Monday, March 4, 2013

Math Fun, Anchor Chart, Objectives, and Centers

I haven't shared much on math this year because I haven't been the biggest fan of our new math series.  Last week I decided to start having a good attitude about and work with what we had. I am happy to say that we've had a much better math experience after this attitude change. We start out the lesson each day by using my FAVORITE purchase EVER on TpT: Cara's Calendar Companion. This little resource is wonderful and has helped my kids SO much. After we complete the daily calendar, we go back to our seats and start the lesson. After doing part of the lesson on their own, I check who understands the skill and who still needs more help. Those that need help, go to the small group table with me and those who don't, get start on their math journals. If you would like a more detailed post on my math lesson, let me know and I'll do one, complete with pictures :). After we did math groups today, we did our very first Think Math! I was so proud of how hard they worked on this. I captured the moment :)

When I create a Think Math page, I go ahead and draw the answer, but I cover it up while they're working on the problem. They have to write the problem, determine the number sentence, and illustrate the problem. 

We've started subtraction, so I used Think Math as an addition review. 

While sorting through math charts from last year, I rediscovered my money posters. You can find these in my Show Me the Money unit here.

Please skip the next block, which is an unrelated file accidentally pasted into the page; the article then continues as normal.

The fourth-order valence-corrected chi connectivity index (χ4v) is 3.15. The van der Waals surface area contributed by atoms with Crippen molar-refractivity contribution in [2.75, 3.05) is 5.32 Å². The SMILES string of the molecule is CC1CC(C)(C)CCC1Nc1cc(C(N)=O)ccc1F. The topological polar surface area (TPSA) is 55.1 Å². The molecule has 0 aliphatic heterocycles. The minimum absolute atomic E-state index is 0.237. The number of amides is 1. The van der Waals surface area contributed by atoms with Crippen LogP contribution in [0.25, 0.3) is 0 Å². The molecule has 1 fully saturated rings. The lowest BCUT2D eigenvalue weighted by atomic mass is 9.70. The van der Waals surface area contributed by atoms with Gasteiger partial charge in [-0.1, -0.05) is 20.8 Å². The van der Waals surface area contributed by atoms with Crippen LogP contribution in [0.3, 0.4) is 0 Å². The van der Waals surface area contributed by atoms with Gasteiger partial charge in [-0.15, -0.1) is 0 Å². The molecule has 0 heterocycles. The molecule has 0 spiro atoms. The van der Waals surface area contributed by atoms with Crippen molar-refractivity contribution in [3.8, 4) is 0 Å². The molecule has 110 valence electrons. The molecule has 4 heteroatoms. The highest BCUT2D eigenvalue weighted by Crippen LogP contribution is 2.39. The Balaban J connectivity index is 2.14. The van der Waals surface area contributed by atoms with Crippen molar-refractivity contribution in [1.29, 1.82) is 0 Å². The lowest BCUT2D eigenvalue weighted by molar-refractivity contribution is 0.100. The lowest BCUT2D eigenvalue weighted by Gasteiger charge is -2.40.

We are learning about dinosaurs this week (Mr. Bones for all you RS teachers!)

We made predictions about what Mr. Bones will discover.

 We talked last week about surprises that can be treasures

We've learned all about ai and ay, better known in our classroom as the married couple, thanks to Babbling Abby's fabulous teaching idea found here

I redid my objectives. This was the old way I had them displayed.
I liked this way, but it took up too much space on my white board, which was already limited on space due to my Smartboard. Here's the new way:

Works so much better!

I've been collecting water bottle caps for months now. I finally had enough to create this center.

Hope everyone had a fabulous Monday! :)


  1. I would love to learn more about your math lesson complete with pictures! Thanks in advance for sharing your great work and teaching ideas!

  2. I'm in the middle of collecting bottle caps as well! :) Love that you added blends to them. I use and love Thinking Math time, too!!

    Beg, Borrow, Steal

  3. I would love to a detailed math time explanation! I'm trying to figure out a way to do math groups! Also, how long to you have each day for math?

  4. As a fellow RS teacher, I'd love if you'd share a file with your language arts objectives! :) THANKS!

  5. I would love a detail description of your math lesson. I want to use the math journals more.


  6. Gah, I love everything on this page!! I am coming back after school to read more. Thanks for the wonderful ideas :)
    Teaching in the Valley

  7. I would LOVE to hear more about the water bottle caps!! I have PILES and I am a little unsure of where to start w/ my K students!! Any super ideas would be GREAT!! Thanks!!


    PS I dont like our math either, but in the years I have found ways to "make" it work for everyone! It takes a bit -- I am glad you made it to the otherside!!

  8. I would love to see a detail description of your math lesson! Love your anchor charts. :)

  9. Thank you so much for posting this!!! I would love to see a detailed description of your math. I love how you make everything fun and engaging. :) Please share what (and how) you do it.

    Thanks SO much!

  10. I love this! The pictures are great! I'm fairly new to the blogging world but would love for you to check out my page too. We do a lot of cool math stuff and I will be posting some new pics this weekend! It looks like your classroom is an amazing place to learn!

  11. We just started go math this year and I'm really having trouble with the flow of the lesson. I would love to hear more about your math time.